Of the six recent video works showing downstairs at Starkwhite, using film shot at the same time as Phantom Ride, about half are connected to railway tracks and portals. Many are like experiments between An Embroidery of Voids and Phantom Ride, testing out portal proportions, different vistas and the use of railway or tram lines. They seem to immerse the body of the viewer, washed over by the overarching telescoping portals that they sequentially enter or leave.

for( ;; ){} is related to Embroidery of Voids with its wide square portals and urban ambience, but it has a subtle staggered shunting movement that while mostly advancing, when passing through each portal, retreats backwards a few yards before readvancing. You are definitely moving forward but entering each (barely detectable) portal nudges you backwards a little - before you start to regain ground.

The Subtle Knife on the other hand has narrow vertical portals like Phantom Ride, often with several at once spread across the panorama, while the movement progresses backwards through railway workshops, landscapes with curved white tanks, expansive grasslands and servicing yards. Some of the slender portals turn at oblique angles where they are attached to a railway turntable (wheelhouse). They (in pairs) swivel around as you continue backing away. The reversing implies a going back in time, and a use of memory to recount an experience travelling through landscape.

Vanishing Point features reflection, in the form of a ‘glass’ picture-plane through which you look ahead through triple exposures while also seeing (via a subtle ‘mirroring’) images that seem to come from behind your shoulder. The various landscape vistas rush towards you as you advance, and no portals of any type are visible, just multiple pastoral vistas that blurrily overlap. These vistas gradually change in emphasis so that one image becomes slightly more dominant than the others; they shift in tonal accentuation. The cross-section of the video monitor’s surface seems to symbolise the never-static or containable ‘present’.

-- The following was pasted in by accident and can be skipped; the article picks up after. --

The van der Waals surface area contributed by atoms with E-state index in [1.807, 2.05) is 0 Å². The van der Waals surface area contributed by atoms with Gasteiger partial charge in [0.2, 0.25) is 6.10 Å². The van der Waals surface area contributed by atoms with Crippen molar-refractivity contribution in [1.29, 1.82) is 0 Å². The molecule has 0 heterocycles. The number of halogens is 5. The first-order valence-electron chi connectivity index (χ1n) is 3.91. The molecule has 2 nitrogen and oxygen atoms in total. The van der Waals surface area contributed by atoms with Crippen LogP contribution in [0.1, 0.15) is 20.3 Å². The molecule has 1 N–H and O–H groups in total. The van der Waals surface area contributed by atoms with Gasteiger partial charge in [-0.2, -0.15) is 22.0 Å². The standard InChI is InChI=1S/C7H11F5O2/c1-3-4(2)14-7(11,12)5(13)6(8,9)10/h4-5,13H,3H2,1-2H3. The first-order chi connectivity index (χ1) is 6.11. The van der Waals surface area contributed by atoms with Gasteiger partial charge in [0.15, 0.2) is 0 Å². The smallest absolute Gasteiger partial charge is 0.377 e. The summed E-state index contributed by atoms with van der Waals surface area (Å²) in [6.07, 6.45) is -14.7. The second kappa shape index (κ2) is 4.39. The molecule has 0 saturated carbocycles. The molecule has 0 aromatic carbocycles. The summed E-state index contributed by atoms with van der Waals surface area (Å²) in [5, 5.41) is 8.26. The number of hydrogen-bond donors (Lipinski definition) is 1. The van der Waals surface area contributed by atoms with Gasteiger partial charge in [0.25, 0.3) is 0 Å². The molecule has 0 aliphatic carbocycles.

Persistence of Vision is more directly about space: gallery space and illusionary depth. Its outer edges advance towards the viewer’s body, perspectival vectors splaying out through two alternating layers of horizontal bands. These feature yellow girders and blue concrete columns in huge hangars that are also seen intact in The Subtle Knife. The ongoing camera movement causes coloured ripples from the chopped up struts and columns to pull the viewer’s eye towards the retreating apex, and becomes more dramatic when you stand well back.

At Cross Purposes features streaky elongated branches slanted askew against a blue sky on a vertical screen.  Diagonally split, the top righthand half moves up to the top lefthand corner while the bottom lefthand half descends to the bottom righthand edges. The composition slowly straightens and strut-like fingers from opposite sides emerge to gradually meet in the centre, realigning to then become a narrow vertical bridge/railway track/shimmering cattle stop. The rapid changes in this video make it especially dramatic and memorable. Many of the other videos are experienced as slower moving and more subtle.

In My Beginning is My End is a vertical patch of sky lined with buckled branches, seen while looking up at a bridge from below. The bent trees cascade downwards and then slowly reverse direction in their streaming boughs, while parallel railway tracks appear at their edges, gradually expanding outwards to form a wider gauge.

This mixture of six videos, all carefully positioned in a sequence, make this a special show. The same panoramic images sometimes briefly reappear in adjacent works, so you occasionally get the sense that the exhibition is really one big installation with six parts. It’s wonderful work that surprises because (unlike earlier projects) there are no moving humans anywhere. Crooks is exploring new ideas. A treat.

John Hurrell